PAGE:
This may be trivial or obvious for a lot of people, but it doesn't seem like anyone has bothered to write it down (or I haven't looked hard enough). It started out as a generalization of Paul Christiano's IDA, but also covers things like safe recursive self-improvement.

Start with a team of one or more humans (researchers, programmers, trainers, and/or overseers), with access to zero or more AIs (initially as assistants). The human/AI team in each round develops a new AI and adds it to the team, and repeats this until maturity in AI technology is achieved. Safety/alignment is ensured by having some set of safety/alignment properties on the team that is inductively maintained by the development process.

The reason I started thinking in this direction is that Paul's approach seemed very hard to knock down, because any time a flaw or difficulty is pointed out or someone expresses skepticism on some technique that it uses or the overall safety invariant, there's always a list of other techniques or invariants that could be substituted in for that part (sometimes in my own brain as I tried to criticize some part of it). Eventually I realized this shouldn't be surprising because IDA is an instance of this more general model of safety-oriented AI development, so there are bound to be many points near it in the space of possible safety-oriented AI development practices. (Again, this may already be obvious to others including Paul, and in their minds IDA is perhaps already a cluster of possible development practices consisting of the most promising safety techniques and invariants, rather than a single point.)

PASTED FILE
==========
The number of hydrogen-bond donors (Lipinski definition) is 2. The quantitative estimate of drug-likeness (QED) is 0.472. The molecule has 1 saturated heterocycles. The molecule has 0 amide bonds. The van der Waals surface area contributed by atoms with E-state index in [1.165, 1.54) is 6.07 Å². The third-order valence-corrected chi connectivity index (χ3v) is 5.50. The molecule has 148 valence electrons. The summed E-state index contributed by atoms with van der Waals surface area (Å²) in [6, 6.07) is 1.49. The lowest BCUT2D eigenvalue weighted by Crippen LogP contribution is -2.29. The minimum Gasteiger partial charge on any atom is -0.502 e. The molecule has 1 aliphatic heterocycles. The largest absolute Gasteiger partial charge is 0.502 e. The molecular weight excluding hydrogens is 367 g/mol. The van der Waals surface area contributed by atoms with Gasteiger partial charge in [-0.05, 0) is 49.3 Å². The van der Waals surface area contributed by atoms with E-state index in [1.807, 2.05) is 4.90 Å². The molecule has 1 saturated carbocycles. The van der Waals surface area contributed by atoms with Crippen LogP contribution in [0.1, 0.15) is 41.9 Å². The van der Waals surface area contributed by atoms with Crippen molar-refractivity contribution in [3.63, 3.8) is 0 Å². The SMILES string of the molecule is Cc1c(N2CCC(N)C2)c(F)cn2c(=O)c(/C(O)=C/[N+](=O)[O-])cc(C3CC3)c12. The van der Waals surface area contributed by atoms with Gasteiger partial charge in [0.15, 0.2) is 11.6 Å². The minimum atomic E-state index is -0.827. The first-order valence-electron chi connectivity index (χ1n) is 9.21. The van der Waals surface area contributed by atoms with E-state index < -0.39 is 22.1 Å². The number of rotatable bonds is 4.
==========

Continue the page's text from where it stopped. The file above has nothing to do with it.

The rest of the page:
If this model turns out not to have been written down before, perhaps it should be assigned a name, like Iterated Safety-Invariant AI-Assisted AI Development, or something pithier?

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My two biggest objections to that kind of plan:

1) It feels like passing the buck, which is a known antipattern in thinking about AI.

2) With a "soft" self-improving entity, like a team of people and AIs, most invariants you can define will also be "soft" and prone to drift over many iterations.

That's why I'd prefer a more object-level solution to alignment, if we can have it. But maybe we can't have it.

1) It feels like passing the buck, which is a known antipattern in thinking about AI.

Not sure what you mean by this or by "more object-level solution to alignment". Please explain more?

2) With a “soft” self-improving entity, like a team of people and AIs, most invariants you can define will also be “soft” and prone to drift over many iterations.

Yeah I agree with this part. I think defining an invariant that is both "good enough" and achievable/provable will be very hard or maybe just impossible.

Not sure what you mean by this or by "more object-level solution to alignment". Please explain more?

The proposed setup can be seen as a self-improving AI, but a pretty opaque one. To explain why it makes a particular decision, we must appeal to anthropomorphism, like "our team of researchers wouldn't do such a stupid thing". That seems prone to wishful thinking. I would prefer to launch an AI for which at least some decisions have non-anthropomorphic explanations.

Shorter name candidates:

Inductively Aligned AI Development

Inductively Aligned AI Assistants

It's a nice property of this model that it prompts consideration of the interaction between humans and AIs at every step (to highlight things like risks of the humans having access to some set of AI systems for manipulation or moral hazard reasons).